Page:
Hugo Future Imperfect Slim

Tracey Jaquith · PoohBot Pictures

Technophile · Optimist · Cyclist · Archivist · Design · Video · TV · Nomad · Docker

It was hard to get a sense of just how **huge** this march was, even while in the middle of it. We were never able to see the front or rear of the march from where we were, even in long stretches from Van Ness & Market to 4th & Market.

This shot is close to where we started, with the SF Symphony and Opera Plaza in the background.

I was absolutely **stunned** by the number of hand-made signs and the creativity and passion expressed on them. Seeing them all waving together in a single voice was overwhelming. Tearily, I thought how nice it was to be around others like me, instead of feeling helpless on the couch watching CNN as Bush continues to ignore the world majority. I thought _"if everyone was like this in my imaginary country, I'd be the proudest and happiest citizen."_

We turn the corner and I’m like “dang! we shut down Van Ness!” The car drivers beeped in support and seemed to actually enjoy being in the middle of it.

“Do Not Block Intersection” < tee hee >

I had my little francophile sign held high for the day. I got a lot of attention from it. People mostly thought it was great or would laugh. Some thought I was French, others spoke french or simple french encouragement as I went by ("Oui! Oui! Oui!"). One man was so happy to see me supporting France that he took a picture for his Parisian friend ("my friend is convinced nobody supports France anymore").
Hunter's sign is harder to read here. Behind him is a variant of "What Would Jesus Do?" as "Who Would Jesus Bomb?".
There were some pretty cute and creative expressions of protest. This was one of the smallest marchers.
After the march, Hunter and I headed back to work. On the way, we stopped to watch some of the _more vocal protesters shut down Market & 7th._ Just like that -- leaving about 6 buses and 5 cars suddenly stuck waiting at the closed intersection.
Detail of the highly effective sign.
Pressure from police moving in gets the Market & 7th intersection starting to move again. The buses start crossing the intersection. They stop. I spin around and see why. This young man _holds up buses with a serene lotus position_ amidst bus horns and near chaos around him. A KRON camerwoman swoops in.
We continue down Market towards 6th. Halfway down, most all of the rougly 100 people start running towards 6th. It was surreal -- the sidewalks just suddenly start wooshing with people and I can't help but feel like a cow in the middle of a herd that just got spooked. At 6th street, _anarchists are stirring things_ up as the police have been swarming in around Market street from 5th to 7th street. Some of them are throwing things at the police; many are screaming. The police are not happy and start to swell the ring of riot police from the intersection and towards the sidewalk.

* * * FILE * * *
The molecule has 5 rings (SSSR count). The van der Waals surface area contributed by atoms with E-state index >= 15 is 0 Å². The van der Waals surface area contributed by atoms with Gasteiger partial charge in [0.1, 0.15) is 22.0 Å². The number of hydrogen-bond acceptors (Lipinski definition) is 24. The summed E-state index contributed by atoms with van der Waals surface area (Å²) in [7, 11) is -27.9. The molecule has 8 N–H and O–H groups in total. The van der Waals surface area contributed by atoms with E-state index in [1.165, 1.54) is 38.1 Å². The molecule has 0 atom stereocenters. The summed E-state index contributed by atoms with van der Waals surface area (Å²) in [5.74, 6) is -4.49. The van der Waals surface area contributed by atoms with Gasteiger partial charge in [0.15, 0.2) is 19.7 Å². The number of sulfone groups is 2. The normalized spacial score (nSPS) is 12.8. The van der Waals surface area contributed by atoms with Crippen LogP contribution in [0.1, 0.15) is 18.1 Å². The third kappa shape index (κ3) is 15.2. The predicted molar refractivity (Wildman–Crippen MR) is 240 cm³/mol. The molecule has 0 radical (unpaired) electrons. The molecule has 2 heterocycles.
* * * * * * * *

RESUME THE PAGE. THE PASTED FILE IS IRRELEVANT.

I'm thinking "this is one of the things I wanted to see and document!" I start snapping photos (along with others) from the MUNI ramp in Market St. Hunter has continued on across Market and is yelling "Tracey! Now!" I finally turn to meet Hunter and see why he is yelling. Police have now moved in from 7th & Market and _we are totally surrounded in the middle of about 200 riot police._ My heart is suddenly racing and I'm thinking "oh s---".
If you look toward the background, the dark blue ring is all riot police as they have nearly two fully concentric rings surrounding the intersection and the sidewalks around the intersection. Luckily, the police have some openings for people like us (peaceful protesters) to slip through. Phew!

All in all, a totally fantastic and empowering experience! This was my first protest march ever, so it was both eye opening and stimulating. I left the weekend feeling much better, especially after hearing that up to 300,000 people marched in NYC (and at least 50,000 marched in SF).

I was also very impressed by both how peaceful the protesting has been, and by how reasonable and restrained the police have been. It seems that protesters shut down an intersection for awhile, and then the police move in and free it up. Most of the time, it is only those who refuse to move who get arrested. The protesters get to feel good – they get to mess up the system that is NOT business as usual while we are attacking another country, and the police get to feel good – they get to free intersections and not arrest too many people.

LISTEN BUSH, LISTEN!
A.N.S.W.E.R.
Write your US Representative

Recent Posts

Categories

Tags

#spottheshuttle 1940s 1st-person 3d accident aids-lifecycle airplane animals appeltart apple-pie apple-watch architecture arkit art ascii-art asia augmented-reality baking bali bay-area biking birthday cafe-racer camaro camera-video camping candy cars cat-pee cat-psychology cats cloud coding college colorspaces computer-vision cornell crictl css dark-mode decaf deinterlace desert design diy docker documentary driving ducting emacs endeavour family ffmpeg food games geek gitlab golden-gate-bridge google-cardboard gravel-bike green-magic-man h.264 hack highway-1 home https hugo hyperlapse internet-archive ios iphone javascript k3s kubernetes landscapes linux lisp luke-battling-darth mac macosx markdown mashup metal montclair motion-jpeg motorcycle mountain-biking mplayer nasa new-bay-bridge news ninja oakland partioning php php-htm-mode politics protest rancher recording remaster remix remodel shuttle small-town star-wars swift tahoe technical time-lapse time-machine timing-belt-adjustment top-end-rebuild tracey traefik training-ride travel vacation valve-job video virtual-reality vlog vscode weekend-mechanic work x264 xcode yuvj420p zx6

About

tracey is a nonstop dance party. so you dont have to. dont ask me about containers. thanks for dropping by today. you look nice.